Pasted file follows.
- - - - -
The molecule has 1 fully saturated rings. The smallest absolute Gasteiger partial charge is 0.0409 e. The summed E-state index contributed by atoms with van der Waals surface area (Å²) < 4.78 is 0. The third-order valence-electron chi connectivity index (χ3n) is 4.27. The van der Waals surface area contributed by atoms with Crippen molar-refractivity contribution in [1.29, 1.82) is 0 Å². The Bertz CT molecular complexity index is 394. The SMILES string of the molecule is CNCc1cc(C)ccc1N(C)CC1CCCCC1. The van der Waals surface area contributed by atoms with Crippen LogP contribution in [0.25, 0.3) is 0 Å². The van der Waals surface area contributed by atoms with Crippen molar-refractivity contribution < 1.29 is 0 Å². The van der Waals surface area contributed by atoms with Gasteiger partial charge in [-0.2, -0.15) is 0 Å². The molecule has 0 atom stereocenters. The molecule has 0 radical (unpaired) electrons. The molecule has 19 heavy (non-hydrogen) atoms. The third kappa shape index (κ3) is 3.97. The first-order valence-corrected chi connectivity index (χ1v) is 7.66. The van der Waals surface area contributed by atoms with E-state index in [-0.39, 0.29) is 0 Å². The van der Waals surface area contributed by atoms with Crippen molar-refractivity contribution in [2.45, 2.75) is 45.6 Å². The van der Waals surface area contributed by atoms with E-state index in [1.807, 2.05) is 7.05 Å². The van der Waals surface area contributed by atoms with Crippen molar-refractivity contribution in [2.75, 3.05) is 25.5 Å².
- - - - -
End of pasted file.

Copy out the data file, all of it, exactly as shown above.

The molecule has 1 fully saturated rings. The smallest absolute Gasteiger partial charge is 0.0409 e. The summed E-state index contributed by atoms with van der Waals surface area (Å²) < 4.78 is 0. The third-order valence-electron chi connectivity index (χ3n) is 4.27. The van der Waals surface area contributed by atoms with Crippen molar-refractivity contribution in [1.29, 1.82) is 0 Å². The Bertz CT molecular complexity index is 394. The SMILES string of the molecule is CNCc1cc(C)ccc1N(C)CC1CCCCC1. The van der Waals surface area contributed by atoms with Crippen LogP contribution in [0.25, 0.3) is 0 Å². The van der Waals surface area contributed by atoms with Crippen molar-refractivity contribution < 1.29 is 0 Å². The van der Waals surface area contributed by atoms with Gasteiger partial charge in [-0.2, -0.15) is 0 Å². The molecule has 0 atom stereocenters. The molecule has 0 radical (unpaired) electrons. The molecule has 19 heavy (non-hydrogen) atoms. The third kappa shape index (κ3) is 3.97. The first-order valence-corrected chi connectivity index (χ1v) is 7.66. The van der Waals surface area contributed by atoms with E-state index in [-0.39, 0.29) is 0 Å². The van der Waals surface area contributed by atoms with Crippen molar-refractivity contribution in [2.45, 2.75) is 45.6 Å². The van der Waals surface area contributed by atoms with E-state index in [1.807, 2.05) is 7.05 Å². The van der Waals surface area contributed by atoms with Crippen molar-refractivity contribution in [2.75, 3.05) is 25.5 Å².